Share This Page

Egypt abruptly pulls plug on its Jon Stewart

| Saturday, Nov. 2, 2013, 9:09 p.m.
File -- In this Sunday, March 31, 2013 file photo, Egyptian television satirist Bassem Youssef — known as Egypt's Jon Stewart —waves to his supporters as he enters Egypt's state prosecutors office to face charges for allegedly insulting Islam and the country's leader, in Cairo, Egypt. A Cairo court turned down on Saturday, April 5, 2013, a separate suit filed by a Muslim Brotherhood lawyer demanding that a popular Egyptian satirist's TV show be banned for allegedly insulting the president and excessive sexual innuendo. There have been multiple complaints filed in courts and to state prosecutors by Islamist lawyers against Youssef and other public figures for their political or religious opinions. (AP Photo/Amr Nabil, File)

CAIRO — A private Egyptian TV station on Saturday came under fire from public figures and fans of a widely popular satirist because it pulled his weekly comedy show, which has skewered the military and the country's recent nationalist fervor.

Minutes before the program of Bassem Youssef, the Egyptian Jon Stewart, was to air on Friday, broadcaster CBC suspended it, saying the comedian and his producer violated editorial policy.

The channel's decision appeared to be a reaction to the sharp criticism Youssef received from supporters of the army after his first episode in four months aired last week. The station's CEO said management had warned Youssef.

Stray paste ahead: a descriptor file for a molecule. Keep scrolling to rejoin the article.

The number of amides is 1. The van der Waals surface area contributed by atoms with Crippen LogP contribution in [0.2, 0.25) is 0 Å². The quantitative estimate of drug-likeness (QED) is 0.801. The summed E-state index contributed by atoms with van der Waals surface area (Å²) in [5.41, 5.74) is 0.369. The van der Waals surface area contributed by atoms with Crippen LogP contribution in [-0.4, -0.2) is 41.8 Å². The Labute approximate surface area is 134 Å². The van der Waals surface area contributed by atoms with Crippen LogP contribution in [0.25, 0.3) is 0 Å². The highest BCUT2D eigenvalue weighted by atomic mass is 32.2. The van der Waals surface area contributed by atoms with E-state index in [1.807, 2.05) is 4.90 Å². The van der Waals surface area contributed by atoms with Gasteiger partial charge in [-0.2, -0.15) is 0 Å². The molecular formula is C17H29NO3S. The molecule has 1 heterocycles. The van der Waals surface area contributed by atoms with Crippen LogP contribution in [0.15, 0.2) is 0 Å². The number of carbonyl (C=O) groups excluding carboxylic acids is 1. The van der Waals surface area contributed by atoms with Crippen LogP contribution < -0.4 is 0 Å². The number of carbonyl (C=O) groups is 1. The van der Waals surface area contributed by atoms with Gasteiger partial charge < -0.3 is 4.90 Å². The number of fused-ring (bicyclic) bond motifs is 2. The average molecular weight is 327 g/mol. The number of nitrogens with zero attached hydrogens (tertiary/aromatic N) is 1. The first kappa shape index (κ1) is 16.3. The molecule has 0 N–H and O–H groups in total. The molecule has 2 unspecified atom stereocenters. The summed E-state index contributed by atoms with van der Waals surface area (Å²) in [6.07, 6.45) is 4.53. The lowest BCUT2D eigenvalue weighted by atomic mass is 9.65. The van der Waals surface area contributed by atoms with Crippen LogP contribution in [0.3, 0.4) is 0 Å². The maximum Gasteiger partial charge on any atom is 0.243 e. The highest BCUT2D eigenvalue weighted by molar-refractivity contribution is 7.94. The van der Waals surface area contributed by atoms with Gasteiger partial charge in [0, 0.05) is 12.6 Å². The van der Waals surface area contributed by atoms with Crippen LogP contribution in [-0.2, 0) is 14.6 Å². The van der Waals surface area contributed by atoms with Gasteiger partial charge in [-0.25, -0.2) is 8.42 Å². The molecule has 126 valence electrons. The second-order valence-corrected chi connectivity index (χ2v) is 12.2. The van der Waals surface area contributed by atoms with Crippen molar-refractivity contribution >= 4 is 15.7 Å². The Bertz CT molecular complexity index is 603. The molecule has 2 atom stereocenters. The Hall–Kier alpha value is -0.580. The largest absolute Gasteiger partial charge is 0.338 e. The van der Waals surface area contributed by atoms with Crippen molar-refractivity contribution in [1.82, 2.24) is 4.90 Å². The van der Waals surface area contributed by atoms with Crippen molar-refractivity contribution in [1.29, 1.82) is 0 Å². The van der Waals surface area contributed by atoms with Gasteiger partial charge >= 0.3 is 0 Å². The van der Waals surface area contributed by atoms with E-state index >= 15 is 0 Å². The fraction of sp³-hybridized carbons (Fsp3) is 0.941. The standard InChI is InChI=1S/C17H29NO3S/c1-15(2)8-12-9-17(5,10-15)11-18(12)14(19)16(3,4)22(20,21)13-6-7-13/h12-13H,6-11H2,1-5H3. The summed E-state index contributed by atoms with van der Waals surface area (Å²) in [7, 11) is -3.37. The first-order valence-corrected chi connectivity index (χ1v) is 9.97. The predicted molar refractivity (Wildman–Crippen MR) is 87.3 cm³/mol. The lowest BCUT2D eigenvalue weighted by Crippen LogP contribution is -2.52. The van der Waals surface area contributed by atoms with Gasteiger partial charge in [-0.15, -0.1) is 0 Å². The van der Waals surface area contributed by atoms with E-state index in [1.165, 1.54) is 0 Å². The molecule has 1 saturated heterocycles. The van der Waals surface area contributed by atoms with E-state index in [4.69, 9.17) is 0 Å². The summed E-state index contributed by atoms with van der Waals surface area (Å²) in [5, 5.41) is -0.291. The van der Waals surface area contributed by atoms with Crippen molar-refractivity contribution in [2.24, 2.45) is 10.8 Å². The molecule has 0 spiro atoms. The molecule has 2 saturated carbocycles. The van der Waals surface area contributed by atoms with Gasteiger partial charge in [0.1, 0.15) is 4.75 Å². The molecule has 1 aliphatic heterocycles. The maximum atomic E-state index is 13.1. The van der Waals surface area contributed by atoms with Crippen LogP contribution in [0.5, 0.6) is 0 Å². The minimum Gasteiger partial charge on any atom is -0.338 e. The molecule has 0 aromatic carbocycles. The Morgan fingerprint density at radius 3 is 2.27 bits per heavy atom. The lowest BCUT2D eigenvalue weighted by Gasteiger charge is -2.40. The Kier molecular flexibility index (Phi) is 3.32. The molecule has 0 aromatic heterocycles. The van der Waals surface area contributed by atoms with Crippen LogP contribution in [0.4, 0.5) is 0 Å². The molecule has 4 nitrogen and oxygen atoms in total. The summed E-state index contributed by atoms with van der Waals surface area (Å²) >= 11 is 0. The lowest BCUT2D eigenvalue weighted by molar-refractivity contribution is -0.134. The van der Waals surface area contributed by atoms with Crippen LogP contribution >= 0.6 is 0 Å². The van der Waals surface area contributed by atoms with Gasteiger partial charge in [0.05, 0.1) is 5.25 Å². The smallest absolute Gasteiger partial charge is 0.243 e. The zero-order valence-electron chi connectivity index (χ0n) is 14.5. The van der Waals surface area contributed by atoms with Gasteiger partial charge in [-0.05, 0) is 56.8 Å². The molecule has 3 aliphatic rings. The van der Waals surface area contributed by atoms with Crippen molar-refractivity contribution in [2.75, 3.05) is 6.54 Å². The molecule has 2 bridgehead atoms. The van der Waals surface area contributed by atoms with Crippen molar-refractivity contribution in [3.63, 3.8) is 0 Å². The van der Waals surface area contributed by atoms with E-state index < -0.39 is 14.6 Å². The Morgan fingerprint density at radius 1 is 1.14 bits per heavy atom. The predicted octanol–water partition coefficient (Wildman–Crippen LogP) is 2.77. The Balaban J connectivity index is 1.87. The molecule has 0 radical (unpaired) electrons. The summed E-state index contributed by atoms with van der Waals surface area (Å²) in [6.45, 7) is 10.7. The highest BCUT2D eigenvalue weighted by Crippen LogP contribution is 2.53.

TribLIVE commenting policy

You are solely responsible for your comments and by using TribLive.com you agree to our Terms of Service.

We moderate comments. Our goal is to provide substantive commentary for a general readership. By screening submissions, we provide a space where readers can share intelligent and informed commentary that enhances the quality of our news and information.

While most comments will be posted if they are on-topic and not abusive, moderating decisions are subjective. We will make them as carefully and consistently as we can. Because of the volume of reader comments, we cannot review individual moderation decisions with readers.

We value thoughtful comments representing a range of views that make their point quickly and politely. We make an effort to protect discussions from repeated comments either by the same reader or different readers

We follow the same standards for taste as the daily newspaper. A few things we won't tolerate: personal attacks, obscenity, vulgarity, profanity (including expletives and letters followed by dashes), commercial promotion, impersonations, incoherence, proselytizing and SHOUTING. Don't include URLs to Web sites.

We do not edit comments. They are either approved or deleted. We reserve the right to edit a comment that is quoted or excerpted in an article. In this case, we may fix spelling and punctuation.

We welcome strong opinions and criticism of our work, but we don't want comments to become bogged down with discussions of our policies and we will moderate accordingly.

We appreciate it when readers and people quoted in articles or blog posts point out errors of fact or emphasis and will investigate all assertions. But these suggestions should be sent via e-mail. To avoid distracting other readers, we won't publish comments that suggest a correction. Instead, corrections will be made in a blog post or in an article.